TV Eye

Back in the saddle

<i>Deadwood</i>
Deadwood

My mother loved Westerns. She grew up watching cowboy heroes like Tom Mix, the Lone Ranger, and Hopalong Cassidy. It was a natural transition for her when the "adult" Westerns, featuring stoic lawmen, hardworking families, and brave exploiters of the wild frontier, premiered in the late Fifties. She watched them religiously. I watched them reluctantly. At the time, I thought they were as old-fashioned as rotary phones, avocado-green appliances, or girdles. In retrospect, I see Westerns as unapologetic celebrations of Manifest Destiny. Oh sure, every once in a while there would be a "very special episode" of say, Bonanza. In this, a Native American would be trotted out to intone on the misfortunes of his people at the hands of white men. There would be a "let's not forget our red brothers" sentiment, but ultimately, the message was, "we stole it fair and square. Let's move on."

Isn't it interesting that Westerns arrived at a time when the U.S. had high stakes in proving its world dominance and just as the space race had begun a slow trot toward the moon landing? In most historical dramas, the goal is not only to explain the past as much as it is to justify the present using the trappings of what seems a distant, perhaps glamorized past.

When Gunsmoke, the longest running series of the genre, ended after a now-unheard-of 20-year run, I thought it was long overdue. Never did I think the genre would rear its buckskin again. But here we are, mired in a conflict half a world away, W. talking about exploring Mars, and thanks to David Milch, (NYPD Blue, Hill Street Blues) we now have Deadwood, a new Western premiering on HBO this Sunday. Growing up watching Westerns like Bonanza, Gunsmoke, The Rifleman, The High Chaparral, and Rawhide, I think I can say with authority that Milch has made the old genre new again with this gritty, decidedly unromantic look at how the West was won.

The title refers to a settlement camp in the Black Hills of South Dakota where fortune-seekers, the lawless, and those looking for a new start set stakes. The series begins in July 1876, two weeks after the Little Big Horn massacre. Deadwood stands on land deeded to the Sioux Nation eight years earlier, but the rumor of gold has drawn fortune-seekers to the settlement, making another Sioux revolt a spectral presence in the series. Not surprisingly, the settlers view the Natives as obstacles to their striking a foothold in a place where, in spite of the crude setting, anything seems possible. But it's not "live and let live" that rules this world. It's play or be played, and this is what makes Deadwood riveting.

Like HBO's The Wire, Deadwood is a pensive, painstaking look at power-brokering among the new elite. Economic and physical brawn, social standing (unstable as it may be), and manipulation are tools of this world. This may turn off fans of old-style Westerns. However, the presence of several ethical (though flawed) characters that try to abide by fair play, honor, and loyalty will placate these fans and make Deadwood seem less an armpit of incivility to the rest.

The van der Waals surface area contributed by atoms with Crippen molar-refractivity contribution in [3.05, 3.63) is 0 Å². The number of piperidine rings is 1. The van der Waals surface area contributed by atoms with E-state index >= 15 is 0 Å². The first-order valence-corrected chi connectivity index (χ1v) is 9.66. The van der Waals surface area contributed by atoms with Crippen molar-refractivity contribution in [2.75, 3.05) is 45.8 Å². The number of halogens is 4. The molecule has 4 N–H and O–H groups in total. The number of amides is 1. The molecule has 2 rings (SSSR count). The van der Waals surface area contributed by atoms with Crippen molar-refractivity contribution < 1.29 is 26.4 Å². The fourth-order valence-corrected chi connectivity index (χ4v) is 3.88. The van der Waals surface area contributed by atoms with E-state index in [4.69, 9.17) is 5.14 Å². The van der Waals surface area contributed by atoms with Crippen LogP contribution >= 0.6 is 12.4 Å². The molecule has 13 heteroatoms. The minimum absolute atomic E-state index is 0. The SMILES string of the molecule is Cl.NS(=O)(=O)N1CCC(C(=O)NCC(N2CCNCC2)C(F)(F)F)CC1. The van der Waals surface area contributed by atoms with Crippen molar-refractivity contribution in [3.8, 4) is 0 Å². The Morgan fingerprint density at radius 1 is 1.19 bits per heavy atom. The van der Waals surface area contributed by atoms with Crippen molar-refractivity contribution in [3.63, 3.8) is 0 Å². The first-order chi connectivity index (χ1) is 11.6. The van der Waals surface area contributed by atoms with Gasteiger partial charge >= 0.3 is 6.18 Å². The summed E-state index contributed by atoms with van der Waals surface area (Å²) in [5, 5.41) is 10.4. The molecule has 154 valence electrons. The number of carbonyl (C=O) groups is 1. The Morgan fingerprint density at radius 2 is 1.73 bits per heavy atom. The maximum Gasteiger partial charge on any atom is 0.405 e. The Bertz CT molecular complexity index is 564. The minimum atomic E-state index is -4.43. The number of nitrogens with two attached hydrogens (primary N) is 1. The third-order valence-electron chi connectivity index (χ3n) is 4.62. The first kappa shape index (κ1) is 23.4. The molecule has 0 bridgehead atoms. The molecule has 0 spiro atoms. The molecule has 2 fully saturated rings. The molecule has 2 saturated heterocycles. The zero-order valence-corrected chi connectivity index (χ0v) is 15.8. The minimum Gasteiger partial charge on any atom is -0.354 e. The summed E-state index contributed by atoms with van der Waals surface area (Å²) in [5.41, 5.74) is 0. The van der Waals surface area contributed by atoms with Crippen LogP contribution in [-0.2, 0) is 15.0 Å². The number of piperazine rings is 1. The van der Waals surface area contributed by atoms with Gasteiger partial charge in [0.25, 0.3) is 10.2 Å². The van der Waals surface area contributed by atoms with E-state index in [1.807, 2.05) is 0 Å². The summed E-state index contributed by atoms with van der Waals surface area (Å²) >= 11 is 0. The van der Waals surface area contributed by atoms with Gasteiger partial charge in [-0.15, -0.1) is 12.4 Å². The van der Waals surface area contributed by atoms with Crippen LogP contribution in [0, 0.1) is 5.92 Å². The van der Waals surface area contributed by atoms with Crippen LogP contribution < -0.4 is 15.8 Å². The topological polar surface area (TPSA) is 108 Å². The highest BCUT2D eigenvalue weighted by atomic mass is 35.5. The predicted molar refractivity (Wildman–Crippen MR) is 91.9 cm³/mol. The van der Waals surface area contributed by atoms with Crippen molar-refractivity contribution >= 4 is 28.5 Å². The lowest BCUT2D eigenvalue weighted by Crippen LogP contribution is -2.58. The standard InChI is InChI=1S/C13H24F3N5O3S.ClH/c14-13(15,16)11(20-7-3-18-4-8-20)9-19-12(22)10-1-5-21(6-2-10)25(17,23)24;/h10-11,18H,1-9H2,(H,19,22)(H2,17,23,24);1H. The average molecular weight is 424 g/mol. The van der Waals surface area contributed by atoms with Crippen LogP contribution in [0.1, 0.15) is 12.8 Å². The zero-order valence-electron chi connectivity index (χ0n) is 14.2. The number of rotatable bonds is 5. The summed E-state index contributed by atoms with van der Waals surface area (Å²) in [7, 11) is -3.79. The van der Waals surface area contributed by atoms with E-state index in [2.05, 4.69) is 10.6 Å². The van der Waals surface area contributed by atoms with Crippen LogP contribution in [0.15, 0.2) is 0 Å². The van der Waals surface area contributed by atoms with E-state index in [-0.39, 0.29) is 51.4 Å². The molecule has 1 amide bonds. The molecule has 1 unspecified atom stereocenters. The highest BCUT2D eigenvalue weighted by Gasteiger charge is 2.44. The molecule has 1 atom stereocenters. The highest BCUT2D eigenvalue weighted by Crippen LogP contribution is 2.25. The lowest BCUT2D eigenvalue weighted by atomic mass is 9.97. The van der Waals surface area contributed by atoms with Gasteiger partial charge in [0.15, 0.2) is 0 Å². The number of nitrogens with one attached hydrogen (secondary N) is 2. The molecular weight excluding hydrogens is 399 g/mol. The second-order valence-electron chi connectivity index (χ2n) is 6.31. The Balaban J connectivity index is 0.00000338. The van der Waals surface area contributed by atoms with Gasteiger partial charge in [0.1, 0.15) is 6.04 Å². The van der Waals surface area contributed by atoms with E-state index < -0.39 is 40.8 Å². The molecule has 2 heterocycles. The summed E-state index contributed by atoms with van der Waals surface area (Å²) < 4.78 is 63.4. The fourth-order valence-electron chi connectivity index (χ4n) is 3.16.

Fictional and historical characters populate Deadwood. Among the ethical are Seth Bullock (Timothy Olyphant), a former marshal who moves to Deadwood with his partner Sol Star (John Hawkes) to start a dry goods business. Keith Carradine stars as the legendary Wild Bill Hickok, with whom it appears Bullock will strike up an alliance. Brad Dourif stars as Doc Cochran, Deadwood's overworked, peculiar town doctor, who deeply understands how Deadwood operates.

Leading the corrupt status quo is Ian McShane as Al Swearengen, a Tony Soprano-like saloon-owner who also happens to own most of Deadwood's most valuable real estate. Swearengen, like Tony, is capable of breathtaking brutality. However, void of any vulnerability or nuance, Swearengen comes off as a melodrama villain, minus the black cap and mustache-twirling. The same can be said of Molly Parker's Alma Garrett, a women of means who accompanied her husband to Deadwood in search of adventure and Paula Malcomson as Trixie, a prostitute who works for Swearengen. Both women, at least in the first two episodes, appear trapped by their own inertia more than their second-class status. Presumably, the women will become more than set-pieces during Deadwood's 12-episode run.

Deadwood premieres Sunday at 9pm on HBO. Check local listings for additional air dates and times.

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